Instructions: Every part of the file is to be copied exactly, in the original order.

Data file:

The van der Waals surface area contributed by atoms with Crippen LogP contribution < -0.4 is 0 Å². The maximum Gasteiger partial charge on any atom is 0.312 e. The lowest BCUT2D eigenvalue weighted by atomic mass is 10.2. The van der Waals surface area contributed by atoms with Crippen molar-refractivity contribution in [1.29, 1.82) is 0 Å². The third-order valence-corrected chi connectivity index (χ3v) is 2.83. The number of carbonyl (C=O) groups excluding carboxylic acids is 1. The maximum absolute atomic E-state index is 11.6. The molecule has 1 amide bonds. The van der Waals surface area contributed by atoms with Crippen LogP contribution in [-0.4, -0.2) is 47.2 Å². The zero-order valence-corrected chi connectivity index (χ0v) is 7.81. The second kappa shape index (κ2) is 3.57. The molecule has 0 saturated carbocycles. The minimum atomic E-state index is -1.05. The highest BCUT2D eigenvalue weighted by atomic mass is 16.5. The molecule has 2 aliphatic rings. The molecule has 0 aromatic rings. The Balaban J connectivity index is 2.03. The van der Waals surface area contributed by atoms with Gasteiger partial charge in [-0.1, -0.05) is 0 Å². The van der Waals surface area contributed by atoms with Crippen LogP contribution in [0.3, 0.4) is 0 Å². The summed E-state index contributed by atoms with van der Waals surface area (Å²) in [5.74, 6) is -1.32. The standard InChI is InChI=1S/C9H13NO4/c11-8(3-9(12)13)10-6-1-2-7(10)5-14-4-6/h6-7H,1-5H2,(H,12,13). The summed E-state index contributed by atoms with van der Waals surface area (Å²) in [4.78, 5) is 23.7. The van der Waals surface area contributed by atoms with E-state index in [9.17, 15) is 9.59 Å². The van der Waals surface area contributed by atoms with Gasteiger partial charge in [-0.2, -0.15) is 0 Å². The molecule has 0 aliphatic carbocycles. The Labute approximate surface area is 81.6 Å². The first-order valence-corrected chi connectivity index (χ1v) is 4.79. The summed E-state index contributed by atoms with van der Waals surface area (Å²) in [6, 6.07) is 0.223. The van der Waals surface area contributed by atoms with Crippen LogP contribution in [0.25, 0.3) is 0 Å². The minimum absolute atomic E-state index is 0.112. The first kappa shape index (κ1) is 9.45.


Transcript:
The van der Waals surface area contributed by atoms with Crippen LogP contribution < -0.4 is 0 Å². The maximum Gasteiger partial charge on any atom is 0.312 e. The lowest BCUT2D eigenvalue weighted by atomic mass is 10.2. The van der Waals surface area contributed by atoms with Crippen molar-refractivity contribution in [1.29, 1.82) is 0 Å². The third-order valence-corrected chi connectivity index (χ3v) is 2.83. The number of carbonyl (C=O) groups excluding carboxylic acids is 1. The maximum absolute atomic E-state index is 11.6. The molecule has 1 amide bonds. The van der Waals surface area contributed by atoms with Crippen LogP contribution in [-0.4, -0.2) is 47.2 Å². The zero-order valence-corrected chi connectivity index (χ0v) is 7.81. The second kappa shape index (κ2) is 3.57. The molecule has 0 saturated carbocycles. The minimum atomic E-state index is -1.05. The highest BCUT2D eigenvalue weighted by atomic mass is 16.5. The molecule has 2 aliphatic rings. The molecule has 0 aromatic rings. The Balaban J connectivity index is 2.03. The van der Waals surface area contributed by atoms with Gasteiger partial charge in [-0.1, -0.05) is 0 Å². The van der Waals surface area contributed by atoms with Crippen LogP contribution in [0.3, 0.4) is 0 Å². The summed E-state index contributed by atoms with van der Waals surface area (Å²) in [5.74, 6) is -1.32. The standard InChI is InChI=1S/C9H13NO4/c11-8(3-9(12)13)10-6-1-2-7(10)5-14-4-6/h6-7H,1-5H2,(H,12,13). The summed E-state index contributed by atoms with van der Waals surface area (Å²) in [4.78, 5) is 23.7. The van der Waals surface area contributed by atoms with E-state index in [9.17, 15) is 9.59 Å². The van der Waals surface area contributed by atoms with Gasteiger partial charge in [-0.2, -0.15) is 0 Å². The molecule has 0 aliphatic carbocycles. The Labute approximate surface area is 81.6 Å². The first-order valence-corrected chi connectivity index (χ1v) is 4.79. The summed E-state index contributed by atoms with van der Waals surface area (Å²) in [6, 6.07) is 0.223. The van der Waals surface area contributed by atoms with Crippen LogP contribution in [0.25, 0.3) is 0 Å². The minimum absolute atomic E-state index is 0.112. The first kappa shape index (κ1) is 9.45.